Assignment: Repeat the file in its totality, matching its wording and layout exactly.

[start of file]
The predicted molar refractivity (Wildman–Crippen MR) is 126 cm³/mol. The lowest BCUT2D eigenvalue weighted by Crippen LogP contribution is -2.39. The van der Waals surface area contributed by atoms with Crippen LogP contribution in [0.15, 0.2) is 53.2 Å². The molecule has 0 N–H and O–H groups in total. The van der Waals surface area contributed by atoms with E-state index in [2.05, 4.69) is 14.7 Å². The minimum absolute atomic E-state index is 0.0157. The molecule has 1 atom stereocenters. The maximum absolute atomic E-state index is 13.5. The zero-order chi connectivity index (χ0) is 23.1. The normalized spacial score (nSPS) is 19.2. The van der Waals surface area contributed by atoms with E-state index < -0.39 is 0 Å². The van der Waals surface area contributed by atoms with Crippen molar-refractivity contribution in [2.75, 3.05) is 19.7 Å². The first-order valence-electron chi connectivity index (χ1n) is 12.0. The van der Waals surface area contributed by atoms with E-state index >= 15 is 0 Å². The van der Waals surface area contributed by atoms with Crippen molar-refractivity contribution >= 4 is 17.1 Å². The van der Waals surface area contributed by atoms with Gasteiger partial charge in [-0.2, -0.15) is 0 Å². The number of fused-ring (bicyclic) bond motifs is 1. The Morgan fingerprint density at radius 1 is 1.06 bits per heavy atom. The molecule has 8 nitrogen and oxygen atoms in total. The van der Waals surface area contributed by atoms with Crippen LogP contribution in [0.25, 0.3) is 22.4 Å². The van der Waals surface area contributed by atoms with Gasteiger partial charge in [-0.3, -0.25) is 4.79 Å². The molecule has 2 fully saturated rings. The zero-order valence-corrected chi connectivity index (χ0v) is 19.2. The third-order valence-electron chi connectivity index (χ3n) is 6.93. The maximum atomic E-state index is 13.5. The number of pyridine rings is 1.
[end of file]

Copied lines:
The predicted molar refractivity (Wildman–Crippen MR) is 126 cm³/mol. The lowest BCUT2D eigenvalue weighted by Crippen LogP contribution is -2.39. The van der Waals surface area contributed by atoms with Crippen LogP contribution in [0.15, 0.2) is 53.2 Å². The molecule has 0 N–H and O–H groups in total. The van der Waals surface area contributed by atoms with E-state index in [2.05, 4.69) is 14.7 Å². The minimum absolute atomic E-state index is 0.0157. The molecule has 1 atom stereocenters. The maximum absolute atomic E-state index is 13.5. The zero-order chi connectivity index (χ0) is 23.1. The normalized spacial score (nSPS) is 19.2. The van der Waals surface area contributed by atoms with E-state index < -0.39 is 0 Å². The van der Waals surface area contributed by atoms with Crippen molar-refractivity contribution in [2.75, 3.05) is 19.7 Å². The first-order valence-electron chi connectivity index (χ1n) is 12.0. The van der Waals surface area contributed by atoms with E-state index >= 15 is 0 Å². The van der Waals surface area contributed by atoms with Crippen molar-refractivity contribution >= 4 is 17.1 Å². The van der Waals surface area contributed by atoms with Gasteiger partial charge in [-0.2, -0.15) is 0 Å². The number of fused-ring (bicyclic) bond motifs is 1. The Morgan fingerprint density at radius 1 is 1.06 bits per heavy atom. The molecule has 8 nitrogen and oxygen atoms in total. The van der Waals surface area contributed by atoms with Crippen LogP contribution in [0.25, 0.3) is 22.4 Å². The van der Waals surface area contributed by atoms with Gasteiger partial charge in [-0.3, -0.25) is 4.79 Å². The molecule has 2 fully saturated rings. The zero-order valence-corrected chi connectivity index (χ0v) is 19.2. The third-order valence-electron chi connectivity index (χ3n) is 6.93. The maximum atomic E-state index is 13.5. The number of pyridine rings is 1.